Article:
Platforms: PC (Reviewed), Mac
Developer: Frostwood Interactive
Release Date: February 1, 2019
Rainswept opens with a seemingly clichéd setting: hotshot big city detective Michael Stone is sent to the small town of Pineview to investigate an apparent murder-suicide. In Indian developer Frostwood Interactive’s latest game, the victims are a young couple named Chris and Diane, who had been relatively new in town. The local police force, wanting to close the case quickly, is resentful at this intrusion and often openly hostile towards Detective Stone, but his big city cop instincts tell him that there is more to the story than meets the eye.
Through interviews with the inhabitants, it quickly becomes apparent that in the town of Pineview – where everyone knows each other – Chris and Diane were outsiders, which naturally adds to everyone’s suspicions about them, and the gossip flying around town regarding the volatile nature of their relationship further fuels the murder-suicide conclusion. We’ve all ready murder mystery novels in the same vein, but I promise you, this game is deceptively deep despite initial appearances.
Rainswept is advertised as “an adventure game – A murder mystery dealing with themes of love, relationships, and unresolved trauma”; however, if you go into this experience expecting a satisfying murder mystery, you’re bound to be disappointed.
It plays more like a visual novel, with the murder mystery elements almost feeling superfluous. There are a total of two “puzzles” in the game, and neither presents much of a challenge. It seems as though the developers would have done better to abandon this classification entirely and focus on the story, because that is where the game really shines.
Aesthetically speaking, this game could use some polish. The 2D art style is visually pleasing when it comes to the backdrops, but the characters are bizarre-looking and clumsily animated; at times it almost seems as though this is done deliberately for comedic effect, but this feels incongruous against the seriousness of the rest of the game. The menus also look very crude and the text is riddled with grammatical errors.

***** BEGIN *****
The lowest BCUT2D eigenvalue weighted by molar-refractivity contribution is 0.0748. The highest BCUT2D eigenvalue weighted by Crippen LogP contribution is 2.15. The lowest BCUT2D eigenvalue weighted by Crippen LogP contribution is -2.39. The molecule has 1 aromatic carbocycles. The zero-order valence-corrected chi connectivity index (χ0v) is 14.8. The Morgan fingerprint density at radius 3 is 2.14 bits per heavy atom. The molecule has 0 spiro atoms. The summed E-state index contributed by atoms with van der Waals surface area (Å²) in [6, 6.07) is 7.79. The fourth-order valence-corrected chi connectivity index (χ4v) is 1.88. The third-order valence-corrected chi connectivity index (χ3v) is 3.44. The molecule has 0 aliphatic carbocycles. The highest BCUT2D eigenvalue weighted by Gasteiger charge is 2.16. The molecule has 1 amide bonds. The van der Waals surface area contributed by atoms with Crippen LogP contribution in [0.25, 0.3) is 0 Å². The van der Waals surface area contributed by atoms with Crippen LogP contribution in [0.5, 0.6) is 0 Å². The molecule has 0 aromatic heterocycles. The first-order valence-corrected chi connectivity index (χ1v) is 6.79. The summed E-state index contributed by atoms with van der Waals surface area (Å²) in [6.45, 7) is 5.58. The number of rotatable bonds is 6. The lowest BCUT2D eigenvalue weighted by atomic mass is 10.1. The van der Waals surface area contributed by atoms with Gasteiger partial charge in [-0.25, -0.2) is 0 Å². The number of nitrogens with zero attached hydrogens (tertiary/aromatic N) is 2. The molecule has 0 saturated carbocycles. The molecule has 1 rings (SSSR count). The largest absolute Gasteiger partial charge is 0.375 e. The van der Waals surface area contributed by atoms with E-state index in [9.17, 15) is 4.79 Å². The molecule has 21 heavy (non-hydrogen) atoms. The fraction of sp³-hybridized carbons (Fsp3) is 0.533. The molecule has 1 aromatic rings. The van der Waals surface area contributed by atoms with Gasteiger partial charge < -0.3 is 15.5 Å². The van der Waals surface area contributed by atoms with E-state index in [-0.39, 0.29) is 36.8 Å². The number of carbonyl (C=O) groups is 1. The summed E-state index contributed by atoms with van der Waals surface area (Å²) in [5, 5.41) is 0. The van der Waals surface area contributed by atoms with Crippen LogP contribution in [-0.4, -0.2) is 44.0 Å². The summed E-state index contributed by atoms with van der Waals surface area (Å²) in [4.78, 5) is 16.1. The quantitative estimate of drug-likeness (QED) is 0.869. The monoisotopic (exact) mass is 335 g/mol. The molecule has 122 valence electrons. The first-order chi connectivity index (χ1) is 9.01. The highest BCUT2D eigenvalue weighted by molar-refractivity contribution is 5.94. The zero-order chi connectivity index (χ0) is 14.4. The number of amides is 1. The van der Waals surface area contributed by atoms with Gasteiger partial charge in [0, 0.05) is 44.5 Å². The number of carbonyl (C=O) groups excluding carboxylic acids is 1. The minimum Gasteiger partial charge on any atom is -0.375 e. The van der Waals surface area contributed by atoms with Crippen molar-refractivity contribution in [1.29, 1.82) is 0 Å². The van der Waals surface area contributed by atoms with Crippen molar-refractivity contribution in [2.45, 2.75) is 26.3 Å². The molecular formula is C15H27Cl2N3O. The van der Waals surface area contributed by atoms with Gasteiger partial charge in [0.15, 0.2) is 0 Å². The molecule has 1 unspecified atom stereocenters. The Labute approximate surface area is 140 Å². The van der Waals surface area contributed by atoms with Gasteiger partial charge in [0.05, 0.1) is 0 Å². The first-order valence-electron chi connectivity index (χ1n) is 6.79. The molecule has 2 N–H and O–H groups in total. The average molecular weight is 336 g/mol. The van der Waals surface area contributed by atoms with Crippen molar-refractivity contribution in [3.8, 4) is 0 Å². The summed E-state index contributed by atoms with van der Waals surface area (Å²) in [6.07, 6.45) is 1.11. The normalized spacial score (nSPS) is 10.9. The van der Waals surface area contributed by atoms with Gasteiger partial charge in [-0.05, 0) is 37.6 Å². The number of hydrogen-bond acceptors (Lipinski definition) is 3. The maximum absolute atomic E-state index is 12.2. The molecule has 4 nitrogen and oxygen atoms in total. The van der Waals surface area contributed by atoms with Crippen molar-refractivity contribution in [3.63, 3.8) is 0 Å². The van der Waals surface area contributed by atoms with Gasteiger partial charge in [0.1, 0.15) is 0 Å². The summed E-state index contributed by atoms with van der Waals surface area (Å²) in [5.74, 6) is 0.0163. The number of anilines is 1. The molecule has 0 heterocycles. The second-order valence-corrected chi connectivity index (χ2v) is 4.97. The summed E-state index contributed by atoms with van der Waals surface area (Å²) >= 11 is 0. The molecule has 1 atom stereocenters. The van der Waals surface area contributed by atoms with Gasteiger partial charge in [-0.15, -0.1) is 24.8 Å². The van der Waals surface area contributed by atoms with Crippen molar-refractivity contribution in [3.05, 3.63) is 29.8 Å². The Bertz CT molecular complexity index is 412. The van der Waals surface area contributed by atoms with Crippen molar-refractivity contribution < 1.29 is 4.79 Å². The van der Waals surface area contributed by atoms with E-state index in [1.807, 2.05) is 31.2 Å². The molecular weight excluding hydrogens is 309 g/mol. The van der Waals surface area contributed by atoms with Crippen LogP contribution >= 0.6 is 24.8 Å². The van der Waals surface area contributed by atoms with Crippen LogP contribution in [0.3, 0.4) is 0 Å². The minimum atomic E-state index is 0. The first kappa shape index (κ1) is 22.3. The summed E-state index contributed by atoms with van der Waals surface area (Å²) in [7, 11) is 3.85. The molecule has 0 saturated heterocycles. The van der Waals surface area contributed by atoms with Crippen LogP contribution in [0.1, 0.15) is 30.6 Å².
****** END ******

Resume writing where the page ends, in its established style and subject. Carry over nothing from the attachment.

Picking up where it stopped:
As you explore the crime scene and interview the town’s residents, you will collect physical evidence as well as information, which is written in your journal…this is ultimately pointless, however, as the game simply railroads you into doing what it wants and doesn’t really give you a chance to examine the evidence and solve the mystery on your own.
The gameplay also feels a little clunky, requiring you to position the character just right in order to interact with objects in the environment or navigate around the streets of Pineview. This is made more frustrating by the fact that some of the tasks are tedious, like fetching coffee or turning out the light before going to bed.
Throughout your investigation, you will unlock a series of vignettes that provide a glimpse into the progression of Diane and Chris’s relationship, from their first meeting to, ultimately, their death. You also learn that Detective Stone has some unresolved trauma from his past, and watch his mental state gradually deteriorate as he works the case.
Each story is poignant in its own right, only intertwining when it becomes apparent that Stone must face his own grief before he is able to solve the case. It was definitely worth dealing with all the minor annoyances just to watch the story unfold, and to interact with the numerous characters populating the town, each of whom has their own story to tell (however minor).
The story deals with some heavy issues, such as sexual abuse, domestic violence, grief, murder, and suicide. These topics may be difficult for some players, and while the game doesn’t attempt to sugarcoat any of them, none are presented in an overly graphic or sensationalist manner. It’s extremely evocative and thought-provoking, without ever purporting to have all the answers. Nothing is wrapped up in a neat little bow, and therein lies its beauty, because the same is true of every topic it addresses.
The overarching message, though, is one of hope, and this is the note the game ends on. The lessons learned not only by Detective Stone but also the citizens of Pineview are powerful and will undoubtedly resonate deeply with most.
Despite being billed as an adventure game, I found Rainswept more evocative of visual novels such as Gone Home. This is an indie game with a good story to tell, and although it gets in its own way at times, the story never ceases to be charming or interesting. Still, its clunky controls, odd character design, and clumsy animations are too measurable to be ignored. If you’re looking for a challenging, Sherlock-esque game, this is probably not for you, but if you’re looking for an emotional narrative about love and loss, it’s worth the small time investment (5 or so hours).